"The track was this unifying force that connected me with the world."

By Faith Brar
June 15, 2018

Running has always been a passion for Kaylin Whitney. The 20-year-old athlete has been breaking world records since she was just 14 years old in 100- and 200-meter youth events. At 17, she gave up her high school (and NCAA) eligibility to turn pro, winning two gold medals at the Pan Am Games, and she's currently hustling toward her dream of competing at the Olympics.

Sure, she's really good at her sport. But Whitney also credits running with giving her the confidence to be herself-even when that meant standing out from the crowd.

Photo: Red Bull

"Growing up as a kid, I was always really active, but track was the first sport I ever played competitively. It's been close to my heart ever since because no matter what was happening in my life, or in my mind, running was always there," Whitney tells Shape. (Related: How Running Helped Me Conquer My Eating Disorders)

Whitney knew since she was a young girl that her sexual identity was different than her friends in her small Florida town of Claremont, she says. She knew early on that she didn't want to "waste her energy being something she wasn't," so she came out to her family as a teen, she says. "While it was definitely emotional and nerve-racking, I knew my family and friends were going to love me no matter what, so I have nothing but positive things to say about my decision to come out so young," she says. (Related: How Your Favorite Brands Are Celebrating Pride This Year)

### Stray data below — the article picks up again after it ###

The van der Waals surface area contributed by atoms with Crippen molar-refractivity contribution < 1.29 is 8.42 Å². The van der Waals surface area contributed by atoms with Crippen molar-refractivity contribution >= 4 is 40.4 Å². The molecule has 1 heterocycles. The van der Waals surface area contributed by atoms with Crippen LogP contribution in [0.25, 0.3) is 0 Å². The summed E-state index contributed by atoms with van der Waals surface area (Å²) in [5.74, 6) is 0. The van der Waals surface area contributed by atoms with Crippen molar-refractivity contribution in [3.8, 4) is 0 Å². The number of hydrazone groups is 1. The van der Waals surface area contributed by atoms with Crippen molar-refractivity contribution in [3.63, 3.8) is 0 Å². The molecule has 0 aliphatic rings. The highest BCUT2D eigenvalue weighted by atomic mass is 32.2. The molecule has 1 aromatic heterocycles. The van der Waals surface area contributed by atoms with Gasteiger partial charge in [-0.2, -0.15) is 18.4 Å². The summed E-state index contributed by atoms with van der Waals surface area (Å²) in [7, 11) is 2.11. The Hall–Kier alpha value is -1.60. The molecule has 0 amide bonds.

Photo: Red Bull

That isn't to say that things were always smooth sailing for Whitney. There were times she struggled and felt alone-but that's where running came in. "It was this unifying force that connected me with the world," she says. "It became my outlet. It was the one place I knew I could be 100 percent Kaylin and no one was going to say anything about it. Every time I got on the track, I knew I was giving it my all, just like everyone else-and I could do that time and time again." (Related: How to Boost Your Confidence In 5 Easy Steps)

Photo: Red Bull

The acceptance and support she's received through the track and field community have helped Whitney realize that no amount of discrimination can affect her self-esteem or keep her down. "In my experience, being LGBTQ in sport is kind of like anything else," she says. "And I can only see it getting even better in the future." (Related: Some Breweries Are Celebrating Pride Month With Glitter Beer)

To share her experience with the world, Whitney decided to celebrate Pride Month in a very special way. The Nike- and Red Bull-sponsored athlete decided to run through the Rainbow Tunnel in Birmingham, Alabama-something that meant a lot to her not only has someone who identifies with the LGBTQ community but also as someone who is mixed race, she says. "I just thought it was such an iconic place to be this month," she says. "It was my way to pay homage to the people who fought for, and continue to fight for, equality."


Despite being only 20, Whitney is definitely someone to admire when it comes to owning her identity and being unapologetically herself. To those who might struggle to do the same, she says: "You just have to be yourself. At the end of the day, it's your life and you have to do whatever it is that makes you happy. If you rely on other people's opinions or thoughts of you, you will never be satisfied."

She adds: "When you start living your life for you and doing things that make you happy, that's when you really start living." We couldn't agree more.